In 1996 at just 27, Tamara Mellon saw an opportunity when, as an accessories editor at Vogue, she saw promise in an East London Malaysian shoemaker named Jimmy Choo Yeang Keat.
Working by himself in his shop, Choo's high-quality handmade women's shoes caught the attention of Princess Diana, and his notoriety grew. Sensing that Choo could produce more shoes faster by contracting with Italian factories, Mellon suggested a partnership, and the young Choo agreed.
Before long the fashion footwear was being referenced on hit shows like Sex and the City and the Sopranos and paraded up and down the red carpet. In 2014 Jimmy Choo became the first luxury shoe company to go public, and three years later Michael Kors bought the luxury shoe company for $1.2 billion.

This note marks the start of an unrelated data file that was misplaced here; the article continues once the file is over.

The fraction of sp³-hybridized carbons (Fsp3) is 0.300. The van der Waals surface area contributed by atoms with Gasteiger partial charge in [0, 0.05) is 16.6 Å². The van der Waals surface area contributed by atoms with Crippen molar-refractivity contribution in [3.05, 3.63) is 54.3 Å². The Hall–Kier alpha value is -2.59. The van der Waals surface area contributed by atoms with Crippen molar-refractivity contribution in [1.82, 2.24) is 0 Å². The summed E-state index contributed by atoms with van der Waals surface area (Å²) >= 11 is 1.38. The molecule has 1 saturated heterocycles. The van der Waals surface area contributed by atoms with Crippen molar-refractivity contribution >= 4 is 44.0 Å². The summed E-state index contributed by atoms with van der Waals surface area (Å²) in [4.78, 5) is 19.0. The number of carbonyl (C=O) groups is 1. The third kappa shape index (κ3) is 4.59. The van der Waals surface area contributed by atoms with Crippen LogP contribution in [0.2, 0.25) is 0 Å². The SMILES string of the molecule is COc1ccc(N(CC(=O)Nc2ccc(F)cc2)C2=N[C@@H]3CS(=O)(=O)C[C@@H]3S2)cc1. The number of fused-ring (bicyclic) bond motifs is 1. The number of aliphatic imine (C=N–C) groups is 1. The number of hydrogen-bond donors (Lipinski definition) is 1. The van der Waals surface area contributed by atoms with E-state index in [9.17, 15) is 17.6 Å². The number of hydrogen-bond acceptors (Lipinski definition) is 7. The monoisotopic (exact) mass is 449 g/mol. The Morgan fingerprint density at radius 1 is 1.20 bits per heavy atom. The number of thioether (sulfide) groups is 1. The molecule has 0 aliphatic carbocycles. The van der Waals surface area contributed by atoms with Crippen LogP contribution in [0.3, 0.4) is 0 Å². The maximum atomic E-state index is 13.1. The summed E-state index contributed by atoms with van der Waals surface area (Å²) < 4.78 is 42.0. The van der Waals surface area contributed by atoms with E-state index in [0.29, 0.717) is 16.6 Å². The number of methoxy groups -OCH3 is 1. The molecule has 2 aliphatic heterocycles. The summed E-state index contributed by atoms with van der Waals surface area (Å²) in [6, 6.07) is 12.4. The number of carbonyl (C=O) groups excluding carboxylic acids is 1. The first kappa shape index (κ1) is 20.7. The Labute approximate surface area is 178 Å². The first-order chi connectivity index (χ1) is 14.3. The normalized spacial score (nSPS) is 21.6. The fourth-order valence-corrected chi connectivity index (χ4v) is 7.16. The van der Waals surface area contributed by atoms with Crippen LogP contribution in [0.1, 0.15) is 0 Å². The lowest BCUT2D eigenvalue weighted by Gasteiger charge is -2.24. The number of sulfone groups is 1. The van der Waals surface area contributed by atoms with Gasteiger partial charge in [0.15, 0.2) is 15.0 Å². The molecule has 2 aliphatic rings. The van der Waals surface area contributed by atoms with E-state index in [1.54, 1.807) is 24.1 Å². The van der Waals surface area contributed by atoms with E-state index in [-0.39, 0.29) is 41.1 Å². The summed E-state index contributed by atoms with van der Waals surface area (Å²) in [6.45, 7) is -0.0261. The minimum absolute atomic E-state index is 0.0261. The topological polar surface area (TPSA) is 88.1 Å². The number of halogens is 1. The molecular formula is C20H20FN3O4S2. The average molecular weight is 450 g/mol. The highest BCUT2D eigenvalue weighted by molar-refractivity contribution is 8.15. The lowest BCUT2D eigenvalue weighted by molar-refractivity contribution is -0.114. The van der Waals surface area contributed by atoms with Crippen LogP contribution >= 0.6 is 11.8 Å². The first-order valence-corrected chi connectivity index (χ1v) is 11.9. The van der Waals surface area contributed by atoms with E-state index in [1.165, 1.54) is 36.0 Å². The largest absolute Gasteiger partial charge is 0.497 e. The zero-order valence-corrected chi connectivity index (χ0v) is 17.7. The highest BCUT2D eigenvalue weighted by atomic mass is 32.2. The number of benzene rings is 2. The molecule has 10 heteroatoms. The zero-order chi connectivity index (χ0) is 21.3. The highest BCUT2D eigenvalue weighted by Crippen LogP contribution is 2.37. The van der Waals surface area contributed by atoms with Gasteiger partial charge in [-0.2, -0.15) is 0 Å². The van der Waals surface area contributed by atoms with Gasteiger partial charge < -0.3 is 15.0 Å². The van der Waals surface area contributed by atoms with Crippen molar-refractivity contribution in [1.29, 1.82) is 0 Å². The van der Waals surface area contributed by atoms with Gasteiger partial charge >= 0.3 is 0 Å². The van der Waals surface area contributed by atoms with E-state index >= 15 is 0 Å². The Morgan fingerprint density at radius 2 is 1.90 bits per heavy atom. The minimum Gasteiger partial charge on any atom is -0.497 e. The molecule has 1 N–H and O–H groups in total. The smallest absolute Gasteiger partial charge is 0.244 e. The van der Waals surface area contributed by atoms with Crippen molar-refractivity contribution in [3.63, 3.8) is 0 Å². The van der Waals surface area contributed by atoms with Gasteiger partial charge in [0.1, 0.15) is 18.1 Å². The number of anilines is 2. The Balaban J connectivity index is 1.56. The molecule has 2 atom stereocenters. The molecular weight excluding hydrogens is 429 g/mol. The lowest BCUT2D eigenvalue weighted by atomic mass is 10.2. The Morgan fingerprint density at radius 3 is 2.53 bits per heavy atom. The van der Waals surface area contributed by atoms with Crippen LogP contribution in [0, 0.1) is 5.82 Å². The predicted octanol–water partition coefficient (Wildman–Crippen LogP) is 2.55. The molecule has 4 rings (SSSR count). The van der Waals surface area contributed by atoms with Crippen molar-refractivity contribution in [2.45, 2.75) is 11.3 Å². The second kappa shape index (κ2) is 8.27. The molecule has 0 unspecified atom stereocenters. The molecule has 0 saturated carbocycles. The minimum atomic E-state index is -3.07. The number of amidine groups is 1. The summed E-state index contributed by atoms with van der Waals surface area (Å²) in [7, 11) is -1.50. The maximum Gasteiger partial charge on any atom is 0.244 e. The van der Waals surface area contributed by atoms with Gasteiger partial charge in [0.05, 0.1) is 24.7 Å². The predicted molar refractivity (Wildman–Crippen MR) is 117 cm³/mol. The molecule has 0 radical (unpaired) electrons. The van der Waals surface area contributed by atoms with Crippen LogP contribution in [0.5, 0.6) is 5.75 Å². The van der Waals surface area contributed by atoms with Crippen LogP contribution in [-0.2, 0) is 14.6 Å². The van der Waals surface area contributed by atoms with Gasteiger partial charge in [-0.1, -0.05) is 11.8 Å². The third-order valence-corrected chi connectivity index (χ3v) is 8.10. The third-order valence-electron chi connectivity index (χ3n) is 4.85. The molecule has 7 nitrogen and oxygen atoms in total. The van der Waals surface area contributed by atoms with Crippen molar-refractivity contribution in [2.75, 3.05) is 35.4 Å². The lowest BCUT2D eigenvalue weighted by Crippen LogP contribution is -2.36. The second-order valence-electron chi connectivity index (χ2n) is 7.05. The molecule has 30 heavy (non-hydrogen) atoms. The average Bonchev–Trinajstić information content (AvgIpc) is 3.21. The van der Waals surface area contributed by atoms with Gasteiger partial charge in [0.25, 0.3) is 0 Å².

Now Mellon is ahead of the curve once again, breaking all the rules of luxury fashion by abandoning seasonal collections and reimagining the shoe industry as an online, direct-to-consumer retailer that produces styles continuously — her namesake Tamara Mellon line features four to six new seasonless styles every month — rather than abiding by the traditional fashion calendar.